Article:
Authenticity originates inside an individual, even if it’s inspired from others. While we may admire a particular authentic leader and can use that person as a model or mentor, the moment we attempt to copy that person, we experience a moment of in-authenticity. However, as we learn to focus our attention on ourselves, to develop the necessary mindset and skills, we are in the process of rewiring the authentic leader within.
Our purpose at Rewire Leadership is to help all people develop their inner authentic leader. We believe that authentic leadership starts at home. If you want to lead others, it is best make sure that you are able to lead yourself well. We believe that everyone will thrive as people rewire themselves to be more authentic.
When we left Sally and Donna last month, Sally was waiting for her friend Alex at a restaurant, while Donna has just left her first onboarding coaching session.
Let's rejoin Sally and Donna now with an eye on whether their authentic selves shine through.
Sally finds a cafe, texts Alex, then waits. She has another glass of wine and orders another cheese platter. She opens her phone and starts writing a list of complaints she has about this office. As she writes, she gets more and more upset. She also gets more and more confused. Sally knows that her boss, Tom, is a good guy. She knows that he has an excellent reputation. His division puts out top quality work. That's why she joined his team. She wanted to be connected with someone who was top quality. But she just can't wrap her brain around the way that everyone acts. How in the world do they get anything done? They seem to be so laid back and have so much fun. Where is their sense of professionalism?
Sally keeps going around in circles. She imagines her meeting with Tom the next morning in which she plans to tell him that she's leaving the company. She imagines that she'll tell him that she thinks he's great but her team leaves something to be desired. She just doesn't think that they respect her or are interested in accepting her as their leader. She'll tell him about the presentation slides and how they left out important data. How humiliating! She flushes again as she remembers the moment.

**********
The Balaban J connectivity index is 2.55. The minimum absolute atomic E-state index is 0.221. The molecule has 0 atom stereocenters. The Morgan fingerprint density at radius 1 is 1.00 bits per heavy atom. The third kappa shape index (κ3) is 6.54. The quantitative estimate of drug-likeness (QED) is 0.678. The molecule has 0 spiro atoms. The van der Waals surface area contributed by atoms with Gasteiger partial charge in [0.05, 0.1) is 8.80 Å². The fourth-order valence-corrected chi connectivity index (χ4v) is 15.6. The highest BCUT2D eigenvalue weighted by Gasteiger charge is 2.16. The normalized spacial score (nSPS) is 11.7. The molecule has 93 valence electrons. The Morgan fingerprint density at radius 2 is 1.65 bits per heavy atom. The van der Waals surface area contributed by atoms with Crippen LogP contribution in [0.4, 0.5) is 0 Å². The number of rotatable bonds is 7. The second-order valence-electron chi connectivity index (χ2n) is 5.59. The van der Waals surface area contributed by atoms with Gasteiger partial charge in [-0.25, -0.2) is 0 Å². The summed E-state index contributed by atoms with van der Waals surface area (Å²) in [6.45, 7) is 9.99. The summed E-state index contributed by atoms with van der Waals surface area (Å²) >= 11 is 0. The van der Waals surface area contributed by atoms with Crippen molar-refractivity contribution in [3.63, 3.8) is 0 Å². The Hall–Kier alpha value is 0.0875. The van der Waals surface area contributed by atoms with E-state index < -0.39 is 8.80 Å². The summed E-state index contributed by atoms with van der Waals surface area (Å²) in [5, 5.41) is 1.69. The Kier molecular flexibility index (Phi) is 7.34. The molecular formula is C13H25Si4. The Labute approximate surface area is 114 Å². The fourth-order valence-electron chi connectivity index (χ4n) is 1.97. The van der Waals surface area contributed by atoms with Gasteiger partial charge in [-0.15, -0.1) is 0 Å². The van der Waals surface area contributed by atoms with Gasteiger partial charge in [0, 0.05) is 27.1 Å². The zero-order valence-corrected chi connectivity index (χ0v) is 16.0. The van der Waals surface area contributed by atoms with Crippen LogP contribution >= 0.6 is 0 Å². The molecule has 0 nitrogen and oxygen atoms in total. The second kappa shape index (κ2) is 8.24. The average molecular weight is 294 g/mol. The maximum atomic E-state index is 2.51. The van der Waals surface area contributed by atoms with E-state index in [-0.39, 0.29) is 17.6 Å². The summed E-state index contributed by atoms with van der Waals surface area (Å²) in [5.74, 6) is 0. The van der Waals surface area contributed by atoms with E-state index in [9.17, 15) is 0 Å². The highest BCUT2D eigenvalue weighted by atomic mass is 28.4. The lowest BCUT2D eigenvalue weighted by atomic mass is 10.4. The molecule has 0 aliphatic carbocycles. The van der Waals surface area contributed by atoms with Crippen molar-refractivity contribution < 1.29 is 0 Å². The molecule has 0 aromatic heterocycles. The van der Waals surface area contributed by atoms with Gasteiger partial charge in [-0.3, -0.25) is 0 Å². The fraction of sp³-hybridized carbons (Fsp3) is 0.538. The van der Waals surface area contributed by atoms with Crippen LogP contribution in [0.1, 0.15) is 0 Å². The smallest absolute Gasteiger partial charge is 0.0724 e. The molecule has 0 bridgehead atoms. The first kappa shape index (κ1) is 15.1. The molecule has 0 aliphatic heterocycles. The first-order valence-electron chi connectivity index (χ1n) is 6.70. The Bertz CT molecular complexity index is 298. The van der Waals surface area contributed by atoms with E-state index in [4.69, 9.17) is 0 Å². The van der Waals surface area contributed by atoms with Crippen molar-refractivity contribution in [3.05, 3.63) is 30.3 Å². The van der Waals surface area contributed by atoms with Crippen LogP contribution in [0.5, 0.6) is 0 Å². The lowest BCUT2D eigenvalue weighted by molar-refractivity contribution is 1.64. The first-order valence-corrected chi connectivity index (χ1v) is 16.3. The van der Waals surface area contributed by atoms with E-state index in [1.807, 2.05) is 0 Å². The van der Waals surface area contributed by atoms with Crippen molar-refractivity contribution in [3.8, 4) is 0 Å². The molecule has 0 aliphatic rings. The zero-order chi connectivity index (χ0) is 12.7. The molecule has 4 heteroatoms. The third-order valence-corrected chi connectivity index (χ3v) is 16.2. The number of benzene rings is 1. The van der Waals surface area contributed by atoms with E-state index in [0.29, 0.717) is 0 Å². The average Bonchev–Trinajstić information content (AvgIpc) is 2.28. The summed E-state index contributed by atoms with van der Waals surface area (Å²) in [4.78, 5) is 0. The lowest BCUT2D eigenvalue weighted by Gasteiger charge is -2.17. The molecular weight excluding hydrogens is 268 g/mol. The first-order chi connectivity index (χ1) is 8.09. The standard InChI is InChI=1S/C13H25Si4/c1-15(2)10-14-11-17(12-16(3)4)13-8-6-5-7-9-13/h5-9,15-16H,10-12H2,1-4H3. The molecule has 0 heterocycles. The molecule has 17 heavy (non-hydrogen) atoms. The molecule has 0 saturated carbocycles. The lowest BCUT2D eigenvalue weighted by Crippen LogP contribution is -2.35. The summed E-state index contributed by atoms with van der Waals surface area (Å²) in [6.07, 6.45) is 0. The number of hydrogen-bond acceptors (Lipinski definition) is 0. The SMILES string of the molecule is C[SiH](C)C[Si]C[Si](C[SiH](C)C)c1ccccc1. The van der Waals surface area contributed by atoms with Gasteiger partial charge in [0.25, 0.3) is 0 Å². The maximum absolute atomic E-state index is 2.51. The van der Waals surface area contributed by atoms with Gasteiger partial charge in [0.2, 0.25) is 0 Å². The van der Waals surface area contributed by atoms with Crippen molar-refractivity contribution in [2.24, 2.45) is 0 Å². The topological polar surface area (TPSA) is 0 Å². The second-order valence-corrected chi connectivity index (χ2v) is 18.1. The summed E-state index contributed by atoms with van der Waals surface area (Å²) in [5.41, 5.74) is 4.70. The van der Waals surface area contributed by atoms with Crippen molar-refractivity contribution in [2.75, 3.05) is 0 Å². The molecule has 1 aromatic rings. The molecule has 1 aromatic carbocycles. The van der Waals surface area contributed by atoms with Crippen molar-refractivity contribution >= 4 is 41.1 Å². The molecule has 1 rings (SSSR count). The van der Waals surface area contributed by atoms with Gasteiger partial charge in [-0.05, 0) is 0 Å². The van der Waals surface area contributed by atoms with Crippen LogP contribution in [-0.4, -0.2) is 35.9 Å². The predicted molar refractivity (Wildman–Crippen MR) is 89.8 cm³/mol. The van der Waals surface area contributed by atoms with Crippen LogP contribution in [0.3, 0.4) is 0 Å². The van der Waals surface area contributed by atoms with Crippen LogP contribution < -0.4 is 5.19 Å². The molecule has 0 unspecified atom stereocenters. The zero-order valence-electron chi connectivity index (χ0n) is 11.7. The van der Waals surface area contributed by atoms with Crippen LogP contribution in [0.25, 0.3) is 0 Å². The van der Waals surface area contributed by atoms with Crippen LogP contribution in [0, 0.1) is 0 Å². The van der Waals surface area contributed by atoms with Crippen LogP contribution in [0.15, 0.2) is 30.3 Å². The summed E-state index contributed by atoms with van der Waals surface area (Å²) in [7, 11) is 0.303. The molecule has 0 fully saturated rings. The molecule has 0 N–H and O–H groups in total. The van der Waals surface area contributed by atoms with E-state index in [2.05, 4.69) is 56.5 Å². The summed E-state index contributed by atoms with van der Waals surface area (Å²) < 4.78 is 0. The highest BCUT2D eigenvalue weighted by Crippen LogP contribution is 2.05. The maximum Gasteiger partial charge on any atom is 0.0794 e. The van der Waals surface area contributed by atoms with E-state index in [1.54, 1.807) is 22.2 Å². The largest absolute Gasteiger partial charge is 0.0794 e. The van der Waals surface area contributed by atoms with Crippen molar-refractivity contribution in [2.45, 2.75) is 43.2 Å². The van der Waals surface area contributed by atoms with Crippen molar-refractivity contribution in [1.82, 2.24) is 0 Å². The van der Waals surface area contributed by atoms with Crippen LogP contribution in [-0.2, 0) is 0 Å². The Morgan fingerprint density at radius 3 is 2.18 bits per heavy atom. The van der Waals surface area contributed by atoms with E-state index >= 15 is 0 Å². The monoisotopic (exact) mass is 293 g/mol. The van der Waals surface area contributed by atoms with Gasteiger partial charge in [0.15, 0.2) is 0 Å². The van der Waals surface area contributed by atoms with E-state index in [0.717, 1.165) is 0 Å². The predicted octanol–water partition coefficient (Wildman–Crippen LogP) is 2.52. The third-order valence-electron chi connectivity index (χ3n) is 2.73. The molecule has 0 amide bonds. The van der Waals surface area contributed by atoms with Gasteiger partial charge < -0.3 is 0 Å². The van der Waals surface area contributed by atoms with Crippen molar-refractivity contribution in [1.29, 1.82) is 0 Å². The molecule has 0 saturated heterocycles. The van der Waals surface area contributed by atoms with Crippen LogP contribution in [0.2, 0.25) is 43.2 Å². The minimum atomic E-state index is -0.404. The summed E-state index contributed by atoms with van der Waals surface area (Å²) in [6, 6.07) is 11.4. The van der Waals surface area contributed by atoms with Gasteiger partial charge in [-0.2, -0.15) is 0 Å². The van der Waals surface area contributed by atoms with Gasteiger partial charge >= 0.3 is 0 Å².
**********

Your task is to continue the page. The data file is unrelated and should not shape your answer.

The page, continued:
As she's going over this humiliation, Alex walks in. The look of concern on his face brings tears to her eyes. She holds them back but gives him a brief hug.
“At last you're here!” she says. “Thanks so much for leaving work and coming to meet me.”
Alex nods a thank you and quickly asks, “What's going on Sally? I'm concerned about you. I've never seen you so flustered.”
Sally launches into her laundry list of complaints and wrong doings. She finds fault with everyone on her team and in the leadership team except for Tom.
After Sally finishes, Alex asks, “What about Tom? What do you think of him? How is your relationship with him going?”
“I can tell he cares about me and that he's worried,” Sally answers. She sees the quizzical look on Alex's face and says, “He told me that he was concerned about me when I left the office. He wanted to meet with me and I told him that I had a lunch meeting. Then he said he would meet with me when I returned. I suggested tomorrow morning. I don't know what to tell him. I can't believe that he is working with such a group of losers.”
Alex studies Sally's face carefully. “Sally,” he says with compassion in his voice. “I think that you've finally met some people who are your match. You can't pull the wool over their eyes. They actually want to get to know you as a person, separate from the work that you do. They are real people with real feelings and thoughts. And, by the way, the entire team has a great reputation, not just Tom. I don't think you've given them a chance. What are you so afraid of?”
Sally's jaw can't drop far enough. She is astounded. “What in the world do you mean that I haven't give them a chance and they want to get to know me? How in the world do you know that? You're just as bad as they are!” Sally snaps.
Sally stands up, ready to leave. Alex stands up too and says loudly, “Sally, you aren't giving me a chance either. Please sit down and let's talk about what's really going on. I'm your friend, remember. You're treating me like I'm the enemy.”
Sally sits back down. She looks like she is going to cry, then looks really angry. She closes her eyes and starts shaking her head back and forth, her nostrils flaring, breathing deeply. “Alex, what is wrong with you and them? I just don't get it. Why doesn't everyone just focus on work and get on with it? What in the world is going on? It seems like you all drank some Kool-Aid.”
Alex takes Sally's hands in his gently and looks squarely in her eyes. “Sally, this company is the first company I've ever been with that actually treats people according to their values. They don't just have them on a card in their wallet. They really care about people. They know that people are the most important part of the equation. If they want a great quality product, then treating people well will support that outcome. If they treat people poorly and push them, they could get a quality product but it would be short-lived. People would leave since most people don't want to be treated as objects or worse, emotionally abused. Gone is the day, at least here, where it is okay to blame others, yell at them, insult or denigrate them. It is an amazing place to work. I'm sorry you aren't experiencing that.”